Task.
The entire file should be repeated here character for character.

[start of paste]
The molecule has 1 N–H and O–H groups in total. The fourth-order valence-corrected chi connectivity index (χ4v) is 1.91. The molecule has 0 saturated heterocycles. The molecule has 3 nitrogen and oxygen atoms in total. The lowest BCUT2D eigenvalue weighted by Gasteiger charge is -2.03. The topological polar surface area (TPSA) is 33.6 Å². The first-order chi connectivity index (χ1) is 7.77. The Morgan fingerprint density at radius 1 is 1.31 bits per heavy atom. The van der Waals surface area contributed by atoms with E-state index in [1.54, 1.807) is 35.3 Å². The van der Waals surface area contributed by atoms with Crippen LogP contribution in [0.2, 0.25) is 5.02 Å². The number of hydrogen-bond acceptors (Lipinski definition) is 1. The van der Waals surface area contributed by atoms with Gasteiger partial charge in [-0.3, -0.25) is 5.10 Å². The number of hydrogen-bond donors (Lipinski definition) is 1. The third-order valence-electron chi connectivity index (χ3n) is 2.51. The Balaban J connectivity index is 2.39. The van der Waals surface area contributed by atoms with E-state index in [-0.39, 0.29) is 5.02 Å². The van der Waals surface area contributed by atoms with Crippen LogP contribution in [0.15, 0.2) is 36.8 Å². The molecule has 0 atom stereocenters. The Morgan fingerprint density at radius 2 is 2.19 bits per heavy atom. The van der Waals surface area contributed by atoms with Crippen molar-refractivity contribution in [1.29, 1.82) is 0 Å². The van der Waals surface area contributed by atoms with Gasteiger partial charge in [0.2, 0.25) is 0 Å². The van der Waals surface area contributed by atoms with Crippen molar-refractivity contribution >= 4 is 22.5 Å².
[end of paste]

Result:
The molecule has 1 N–H and O–H groups in total. The fourth-order valence-corrected chi connectivity index (χ4v) is 1.91. The molecule has 0 saturated heterocycles. The molecule has 3 nitrogen and oxygen atoms in total. The lowest BCUT2D eigenvalue weighted by Gasteiger charge is -2.03. The topological polar surface area (TPSA) is 33.6 Å². The first-order chi connectivity index (χ1) is 7.77. The Morgan fingerprint density at radius 1 is 1.31 bits per heavy atom. The van der Waals surface area contributed by atoms with E-state index in [1.54, 1.807) is 35.3 Å². The van der Waals surface area contributed by atoms with Crippen LogP contribution in [0.2, 0.25) is 5.02 Å². The number of hydrogen-bond acceptors (Lipinski definition) is 1. The van der Waals surface area contributed by atoms with Gasteiger partial charge in [-0.3, -0.25) is 5.10 Å². The number of hydrogen-bond donors (Lipinski definition) is 1. The third-order valence-electron chi connectivity index (χ3n) is 2.51. The Balaban J connectivity index is 2.39. The van der Waals surface area contributed by atoms with E-state index in [-0.39, 0.29) is 5.02 Å². The van der Waals surface area contributed by atoms with Crippen LogP contribution in [0.15, 0.2) is 36.8 Å². The molecule has 0 atom stereocenters. The Morgan fingerprint density at radius 2 is 2.19 bits per heavy atom. The van der Waals surface area contributed by atoms with Crippen molar-refractivity contribution in [1.29, 1.82) is 0 Å². The van der Waals surface area contributed by atoms with Gasteiger partial charge in [0.2, 0.25) is 0 Å². The van der Waals surface area contributed by atoms with Crippen molar-refractivity contribution >= 4 is 22.5 Å².